Monday, August 3, 2015

A Positive Psychology/Strengths Based Approach

One of the conundrums of writing a bout and considering difficult emotions is that there is a tendency to focus on pathology and deficit. There are a variety of reasons for this, however a century of post-Freudian thought has led us to obsessively attempt to "fix" ourselves. We have learned to our view ourselves through mechanistic, biomedical lenses. If there is a problem, you find it, repair it or remove it, and that is that.

As a product of my culture, I may be guilty of this tendency. I have encouraged you to explore your problematic thoughts, feelings and emotions and have provided you with some guidance on how to "resolve" them. Hopefully, I have not focused too much on deficit; there is another way (many ways, really) of approaching personal growth and transformation.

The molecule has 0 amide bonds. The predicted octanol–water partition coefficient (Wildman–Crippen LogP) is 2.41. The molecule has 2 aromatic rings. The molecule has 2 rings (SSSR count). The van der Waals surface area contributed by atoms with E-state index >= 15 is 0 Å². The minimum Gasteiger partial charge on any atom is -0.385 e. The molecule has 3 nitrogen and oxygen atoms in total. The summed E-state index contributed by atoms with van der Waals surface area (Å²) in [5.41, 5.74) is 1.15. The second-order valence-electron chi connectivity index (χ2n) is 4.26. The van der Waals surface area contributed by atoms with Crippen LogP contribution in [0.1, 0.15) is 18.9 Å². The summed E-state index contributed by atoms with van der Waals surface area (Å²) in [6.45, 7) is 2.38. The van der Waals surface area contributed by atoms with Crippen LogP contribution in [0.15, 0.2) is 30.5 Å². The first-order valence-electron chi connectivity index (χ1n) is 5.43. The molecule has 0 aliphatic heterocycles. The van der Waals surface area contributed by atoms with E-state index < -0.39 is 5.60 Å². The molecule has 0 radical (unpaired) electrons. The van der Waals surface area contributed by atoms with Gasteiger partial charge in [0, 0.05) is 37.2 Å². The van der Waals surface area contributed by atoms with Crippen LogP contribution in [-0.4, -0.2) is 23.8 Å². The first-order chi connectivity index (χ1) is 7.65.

Positive psychology and the strengths perspective of social work suggest such an alternative approach, indeed an alternative way of living. These approaches, different yet converging, suggest that when we focus on helping people maximize their capacities, strengths, resiliencies, hopes and dreams, their "problems" become easier to bare, handle, resolve, ameliorate, and even transcend.

This approach suggests that while it is certainly valuable to work toward overcoming a difficult emotion, such as fear, it also suggests that the method of doing so is often through building our strengths and capacities.

Consider this and its application to your scholarly life.

No comments:

Post a Comment